I came across this article on CBSnews.com today which discussed how our fish supply is becoming increasingly contaminated due to air pollution from Asia. The pollution is due to the coal burning plants common in India and China. Coal contains mercury which is released when it gets burned, releasing elemental mercury into the atmosphere. When rain falls, containing the mercury falls from the atmosphere, it lands in the oceans. Now, elemental mercury is not toxic, however, once the particles settle into the ocean, the elemental mercury is converted to methyl mercury by ocean bacteria, which is then eaten by marine species, such as fish. And then we eat the fish. When we eat fish, we are also eating the mercury that has accumulated in their tissues. Larger fish, like swordfish and tuna, have been shown to contain higher mercury levels than smaller fish, like sardines and salmon, because of something called bio-accumulation. Big fish eat the smaller fish, and the smaller fish eat the algae, which contains mercury. Even though larger fish may not eat mercury-containing algae, by consuming a large amount of small fish which have eaten the algae, the large fish accumulate all the mercury from the small fish they have eaten. All fish have mercury so it is recommend that we eat the smaller fish which are supposed to be lower in mercury and limit our intake of larger fish. Although we have known this information for a long time now thanks to researchers who have studied how mercury affects ocean life, newer studies have found that deep ocean levels of mercury will double by 2050 as industrialization in India and China continues to expand. This leads us to the question the safety of consuming any amount of fish at all.
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Chris Kresser recently interviewed Dr. Nicholas Ralston on his podcast, the Revolution Health Radio Show (read the transcript here). Dr. Ralston is a research scientist at the University of North Dakota Energy and Environmental Research Center evaluating potential human health effects and risks resulting from environmental exposure to air toxics. According to his research, so long as we are eating fish that have more selenium in relation to mercury, we should be in the clear. Selenium is needed for several enzymatic reactions that help to bind up mercury in our blood and prevent it from entering our tissues, so having adequate selenium should balance mercury intake.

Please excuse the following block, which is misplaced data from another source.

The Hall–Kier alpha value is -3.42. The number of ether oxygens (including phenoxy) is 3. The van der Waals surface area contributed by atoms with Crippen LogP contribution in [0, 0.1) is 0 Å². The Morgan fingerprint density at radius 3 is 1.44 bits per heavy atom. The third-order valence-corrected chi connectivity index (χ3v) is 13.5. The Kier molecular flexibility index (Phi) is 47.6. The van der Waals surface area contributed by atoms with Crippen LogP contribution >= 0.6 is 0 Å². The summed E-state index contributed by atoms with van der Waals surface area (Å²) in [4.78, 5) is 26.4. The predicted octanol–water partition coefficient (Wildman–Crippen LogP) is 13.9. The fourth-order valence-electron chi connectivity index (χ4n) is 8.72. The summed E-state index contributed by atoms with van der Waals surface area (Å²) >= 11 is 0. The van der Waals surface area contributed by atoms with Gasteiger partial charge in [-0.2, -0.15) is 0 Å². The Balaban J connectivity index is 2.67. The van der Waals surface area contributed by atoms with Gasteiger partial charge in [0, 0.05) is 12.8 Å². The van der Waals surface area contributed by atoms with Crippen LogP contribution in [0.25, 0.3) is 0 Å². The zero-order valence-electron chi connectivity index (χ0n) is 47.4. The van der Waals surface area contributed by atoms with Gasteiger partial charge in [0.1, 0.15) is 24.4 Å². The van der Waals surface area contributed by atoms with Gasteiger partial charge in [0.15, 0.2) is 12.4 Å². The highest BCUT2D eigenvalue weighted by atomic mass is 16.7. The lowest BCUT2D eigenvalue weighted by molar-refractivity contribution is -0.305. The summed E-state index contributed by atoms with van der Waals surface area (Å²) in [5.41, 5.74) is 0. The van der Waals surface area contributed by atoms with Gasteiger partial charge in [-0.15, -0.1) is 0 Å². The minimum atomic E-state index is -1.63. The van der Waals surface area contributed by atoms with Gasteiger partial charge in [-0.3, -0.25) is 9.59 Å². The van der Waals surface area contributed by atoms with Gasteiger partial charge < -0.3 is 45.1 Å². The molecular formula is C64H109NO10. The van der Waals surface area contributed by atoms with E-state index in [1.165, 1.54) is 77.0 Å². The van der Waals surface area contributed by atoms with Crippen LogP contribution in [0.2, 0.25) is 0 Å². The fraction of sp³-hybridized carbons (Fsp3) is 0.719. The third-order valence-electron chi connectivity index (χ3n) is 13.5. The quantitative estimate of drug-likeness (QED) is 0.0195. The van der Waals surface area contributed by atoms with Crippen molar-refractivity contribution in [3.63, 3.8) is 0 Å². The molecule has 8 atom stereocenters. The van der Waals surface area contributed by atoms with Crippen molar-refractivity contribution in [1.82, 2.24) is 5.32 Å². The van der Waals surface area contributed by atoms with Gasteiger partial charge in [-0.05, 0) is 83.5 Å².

Some key points to consider:
- Selenium protects against mercury toxicity, and 16 of the 25 highest dietary sources of selenium are ocean fish
- If a fish contains higher levels of selenium than mercury, it may be safe to eat
- Most species of commonly eaten fish in the U.S. have more selenium than mercury
So should I eat the fish, or not eat the fish?
I’m sure most consumers are just as confused on this issue as I was. A popular health recommendation recently has been to increase our consumption of wild caught fatty fish like salmon, mackerel, and sardines. On the one hand, you have doctors like Dr Weil, Dr Mercola, and Dr Lipman who hail wild caught salmon as a superfood and recommend that we should be consuming it weekly. On the opposite end of the spectrum, there are doctors who specialize in environmental medicine, a branch of medicine that looks at how environmental toxins can make us sick, who are now saying there is no longer any safe level of fish to consume due to toxic contamination of our lakes and oceans.
My approach so far has been to err on the side of moderation rather than take either of the extremist view points. I eat fatty fish, particularly wild salmon and even most shellfish but try to avoid the fish that are known to be more toxic. Here is a great pocket guide listing the best and worst choices.
What should I do about it?
The toxic effects of mercury include neurological impairments like tremors and memory loss, fatigue, hair loss, trouble thinking, muscle aches, headaches and a metallic taste in the mouth.
If you are concerned about your level of exposure to mercury, it would be best to see a doctor who specializes in environmental or functional medicine. These doctors are educated in the health effects of environmental toxin exposures and can test your body level of toxic heavy metals like mercury.